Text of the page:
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by Abigail Van Buren

DEAR ABBY: A friend of mine complains that her husband, who's in his 80s, talks far too much in social settings. She says his ramblings and storytelling threaten to ruin their social life, which consists of small, private dinners and the occasional cocktail reception. She says if she doesn't shut him up, their friends will shun them because they've heard all his stories before. However, he has either forgotten this -- or relishes so much in the telling that he repeats them anyway.

To fix this, she's preparing a written list of subjects -- family, job, etc. -- that he's absolutely forbidden to discuss when they're socializing.

Some who know about this think it's a good idea and the only way for her to avoid more embarrassment and discomfort. Others feel it's an insult to her husband, and the real risk is not the couple's social standing, but her own marriage.


DEAR CURIOUS: I wish you had given me more information in your letter. Was the husband always this way? Could it be that he's become forgetful, or has had some small stroke? Or is he just a chatterbox who loves the sound of his own voice? At the very least, he needs a complete physical and mental status examination.

It's unrealistic to believe this man will carry his wife's list with him at all times and consult it before opening his mouth. Besides, true friends will reflect upon his positive traits and the friendship he has bestowed upon them in the past if his stories are repetitive or boring. And there is no law that says topics that have been discussed before can't be discussed again.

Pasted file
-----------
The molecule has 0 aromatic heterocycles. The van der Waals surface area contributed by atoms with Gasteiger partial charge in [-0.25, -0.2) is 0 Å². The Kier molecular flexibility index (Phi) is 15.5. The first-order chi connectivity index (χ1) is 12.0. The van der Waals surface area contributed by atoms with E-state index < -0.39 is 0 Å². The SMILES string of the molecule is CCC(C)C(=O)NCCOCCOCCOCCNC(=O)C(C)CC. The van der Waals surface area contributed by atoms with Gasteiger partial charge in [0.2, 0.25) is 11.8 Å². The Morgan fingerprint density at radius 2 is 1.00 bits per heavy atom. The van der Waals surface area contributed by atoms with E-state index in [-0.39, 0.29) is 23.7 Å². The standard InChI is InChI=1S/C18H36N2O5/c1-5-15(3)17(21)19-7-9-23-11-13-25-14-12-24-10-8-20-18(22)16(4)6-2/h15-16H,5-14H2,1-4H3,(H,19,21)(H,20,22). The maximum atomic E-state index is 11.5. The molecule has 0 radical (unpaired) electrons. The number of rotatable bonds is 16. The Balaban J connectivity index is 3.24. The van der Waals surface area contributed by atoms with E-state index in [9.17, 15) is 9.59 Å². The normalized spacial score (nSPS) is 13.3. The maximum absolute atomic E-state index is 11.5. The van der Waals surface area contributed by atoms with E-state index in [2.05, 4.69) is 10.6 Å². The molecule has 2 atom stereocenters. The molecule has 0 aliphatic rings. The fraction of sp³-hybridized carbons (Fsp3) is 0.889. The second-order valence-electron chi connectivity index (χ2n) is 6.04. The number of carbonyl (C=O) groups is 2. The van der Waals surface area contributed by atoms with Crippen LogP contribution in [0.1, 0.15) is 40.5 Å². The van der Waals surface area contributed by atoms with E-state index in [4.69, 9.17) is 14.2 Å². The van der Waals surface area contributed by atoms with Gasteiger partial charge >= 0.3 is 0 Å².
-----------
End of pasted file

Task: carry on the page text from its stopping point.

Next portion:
Whether the marriage will withstand her criticism depends upon the extent of his tolerance for her criticism. But he's a little old to trade her in.

DEAR ABBY: I am writing in response to the letter from the woman in Grand Prairie, Texas, who was a victim of "drug rape."

I am a deputy district attorney in San Diego, and her history is all too familiar. We see a number of cases just like hers, and she is right -- they are very difficult to prosecute. That is why the San Diego district attorney's office is launching a rape awareness campaign designed to educate young women about the dangers of drug- and alcohol-facilitated rape. The campaign consists of television and radio ads, posters, billboards and literature. Our hopes are that young women will become more aware of these dangerous predators out there who appear harmless. They are, simply put: RAPISTS.

Whether a victim was raped because she was surreptitiously slipped a drug or she took the drugs voluntarily, rape is rape. So, if you and your friends go out for the evening, watch out for each other. If a friend looks like she's had too much to drink, or looks like she can't take care of herself, take care of her -- before someone else does.

And if, despite your best precautions, you become a victim -- please go to your local police and report this crime. -- LISA WEINREB, DEPUTY D.A., SAN DIEGO

DEAR LISA: I applaud you for your rape awareness campaign, and hope other communities will follow suit. While I agree that a rape victim should report her assault to the police, I would also advise her to head straight for the nearest emergency room so she can be treated and evidence can be collected.

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